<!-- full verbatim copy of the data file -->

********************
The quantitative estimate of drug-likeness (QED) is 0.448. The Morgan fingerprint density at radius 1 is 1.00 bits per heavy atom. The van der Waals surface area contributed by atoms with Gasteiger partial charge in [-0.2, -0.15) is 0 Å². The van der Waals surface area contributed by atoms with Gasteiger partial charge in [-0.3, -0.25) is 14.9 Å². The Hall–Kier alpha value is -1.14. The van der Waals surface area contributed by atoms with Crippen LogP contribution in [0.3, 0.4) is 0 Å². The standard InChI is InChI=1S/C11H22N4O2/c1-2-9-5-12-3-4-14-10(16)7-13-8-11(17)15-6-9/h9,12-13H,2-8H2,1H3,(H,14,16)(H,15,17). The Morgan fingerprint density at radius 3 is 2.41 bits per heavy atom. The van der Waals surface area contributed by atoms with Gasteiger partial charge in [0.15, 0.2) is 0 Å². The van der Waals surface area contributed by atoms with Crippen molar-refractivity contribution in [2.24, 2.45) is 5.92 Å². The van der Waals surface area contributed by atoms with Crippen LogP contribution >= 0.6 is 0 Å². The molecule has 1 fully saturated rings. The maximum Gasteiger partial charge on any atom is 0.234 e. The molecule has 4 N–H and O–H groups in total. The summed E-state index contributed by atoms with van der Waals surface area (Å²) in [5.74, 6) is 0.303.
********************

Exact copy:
The quantitative estimate of drug-likeness (QED) is 0.448. The Morgan fingerprint density at radius 1 is 1.00 bits per heavy atom. The van der Waals surface area contributed by atoms with Gasteiger partial charge in [-0.2, -0.15) is 0 Å². The van der Waals surface area contributed by atoms with Gasteiger partial charge in [-0.3, -0.25) is 14.9 Å². The Hall–Kier alpha value is -1.14. The van der Waals surface area contributed by atoms with Crippen LogP contribution in [0.3, 0.4) is 0 Å². The standard InChI is InChI=1S/C11H22N4O2/c1-2-9-5-12-3-4-14-10(16)7-13-8-11(17)15-6-9/h9,12-13H,2-8H2,1H3,(H,14,16)(H,15,17). The Morgan fingerprint density at radius 3 is 2.41 bits per heavy atom. The van der Waals surface area contributed by atoms with Gasteiger partial charge in [0.15, 0.2) is 0 Å². The van der Waals surface area contributed by atoms with Crippen molar-refractivity contribution in [2.24, 2.45) is 5.92 Å². The van der Waals surface area contributed by atoms with Crippen LogP contribution >= 0.6 is 0 Å². The molecule has 1 fully saturated rings. The maximum Gasteiger partial charge on any atom is 0.234 e. The molecule has 4 N–H and O–H groups in total. The summed E-state index contributed by atoms with van der Waals surface area (Å²) in [5.74, 6) is 0.303.